Theme: Walk on the Upright Path
In this week’s lessons, we learn about David’s prayers, and how we, too, need to pray for God’s protection as we seek to live an upright life.
Scripture: Psalm 141:1-10
In the last stanza of this psalm (vv. 8-10), we are at the point where the prayer is finished or, since we have been making the link between prayer and worship, where the time of worship ends. In other words, the service is now over. We hear the benediction and are about to go back out into the world. What should have happened to us as a result of the time spent with God? What David suggests is that, having been with God and having prayed to God, we should leave with our eyes still fixed on God. In the world there are dangers. Snares have been set by the wicked, traps by evildoers. But if our eyes are fixed on God, we will be able to walk safely through these many dangers and temptations.
Yesterday’s study referred to Pilgrim’s Progress by John Bunyan, to the scene where Christian and Faithful pass through the city of Vanity Fair on their way to Mount Zion. There is another scene from that same allegory that has always struck me forcefully. Pilgrim is making his way up a steep path by night toward the Porter’s Lodge. He comes to a place where two lions are chained by the path, one on his right and the other on his left. Because he does not know they are chained, he is afraid and about to turn back when the porter calls to him, saying, “Fear not the Lions, for they are chained, and are placed there for trial of faith where it is, and for discovery of those that have none. Keep in the midst of the Path, and no hurt shall come unto thee.” So Pilgrim presses forward, keeping on the straight path by fixing his eyes on the porter and refusing to look at the lions that were lunging at him.1 This is the image David paints. He is fixing his eyes on God as he makes his way through the dangers of this life.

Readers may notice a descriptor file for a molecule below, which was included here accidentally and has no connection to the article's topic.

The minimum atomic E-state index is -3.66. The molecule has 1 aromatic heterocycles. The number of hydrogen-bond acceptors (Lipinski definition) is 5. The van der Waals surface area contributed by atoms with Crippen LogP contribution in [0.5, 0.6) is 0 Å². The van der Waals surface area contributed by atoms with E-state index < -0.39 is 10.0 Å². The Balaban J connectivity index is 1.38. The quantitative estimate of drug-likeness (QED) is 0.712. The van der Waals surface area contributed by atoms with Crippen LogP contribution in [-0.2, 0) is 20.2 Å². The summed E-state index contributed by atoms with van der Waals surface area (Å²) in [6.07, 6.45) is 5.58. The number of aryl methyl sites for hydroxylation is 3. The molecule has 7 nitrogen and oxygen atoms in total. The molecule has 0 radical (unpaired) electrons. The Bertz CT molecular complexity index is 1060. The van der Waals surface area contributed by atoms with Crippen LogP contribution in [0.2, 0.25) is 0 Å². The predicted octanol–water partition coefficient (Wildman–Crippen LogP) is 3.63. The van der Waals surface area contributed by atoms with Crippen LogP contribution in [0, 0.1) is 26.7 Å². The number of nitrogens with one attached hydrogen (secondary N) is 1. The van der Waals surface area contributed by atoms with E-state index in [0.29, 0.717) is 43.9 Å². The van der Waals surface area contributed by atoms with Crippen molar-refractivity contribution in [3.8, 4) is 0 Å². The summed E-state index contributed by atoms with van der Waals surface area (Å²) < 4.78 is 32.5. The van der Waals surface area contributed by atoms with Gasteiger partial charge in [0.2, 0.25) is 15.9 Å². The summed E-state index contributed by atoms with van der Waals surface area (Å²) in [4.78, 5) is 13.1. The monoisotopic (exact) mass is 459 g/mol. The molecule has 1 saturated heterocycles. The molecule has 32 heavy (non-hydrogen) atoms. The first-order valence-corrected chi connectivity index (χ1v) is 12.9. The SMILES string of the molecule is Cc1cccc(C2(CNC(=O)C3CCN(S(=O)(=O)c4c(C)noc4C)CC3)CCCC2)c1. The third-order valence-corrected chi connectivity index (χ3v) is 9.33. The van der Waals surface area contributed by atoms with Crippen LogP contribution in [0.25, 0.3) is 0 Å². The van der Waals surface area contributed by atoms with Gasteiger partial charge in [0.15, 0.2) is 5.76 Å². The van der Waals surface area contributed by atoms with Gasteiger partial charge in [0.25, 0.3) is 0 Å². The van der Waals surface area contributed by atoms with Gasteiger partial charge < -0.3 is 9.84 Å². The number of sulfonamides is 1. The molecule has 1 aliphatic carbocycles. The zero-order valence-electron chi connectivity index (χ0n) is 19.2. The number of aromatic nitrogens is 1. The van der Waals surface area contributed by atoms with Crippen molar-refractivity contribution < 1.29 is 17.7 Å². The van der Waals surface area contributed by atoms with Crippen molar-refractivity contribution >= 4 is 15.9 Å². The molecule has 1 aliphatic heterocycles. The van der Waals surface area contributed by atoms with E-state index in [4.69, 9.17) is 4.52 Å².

One day Jesus will have destroyed those dangers. The author of Hebrews reminds us of this when he applies the words of Psalm 8 to him: “‘You made him a little lower than the angels; you crowned him with glory and honor and put everything under his feet.’” The writer to the Hebrews goes on to say, “Yet at present we do not see everything subject to him. But we see Jesus….” (Heb. 2:7-9). And that is enough! Therefore, “Let us fix our eyes on Jesus, the author and perfecter of our faith, who for the joy set before him endured the cross, scorning its shame, and sat down at the right hand of the throne of God. Consider him who endured such opposition from sinful men, so that you will not grow weary and lose heart” (Heb. 12:2, 3). That is where all true worship should end.
1Pilgrim’s Progress by John Bunyan and the Lives of John Donne and George Herbert by Izaak Walton in The Harvard Classics, ed. Charles W. Eliot (Norwalk, CT: The Easton Press, 1933), pp. 49, 50.
Where does true worship end?
What does the image from Pilgrim’s Progress illustrate?
Application: In what way does your life resemble or differ from Pilgrim’s, fixing your eyes on God as you walk past dangers of life?
Key Point: Having been with God and having prayed to God, we should leave with our eyes still fixed on God.
For Further Study: The Psalms can also be used to guide us in our prayers, directing our praise and petitions to the Lord. Order your copy of James Boice’s three-volume paperback set on the Psalms, and receive 25% off the regular price.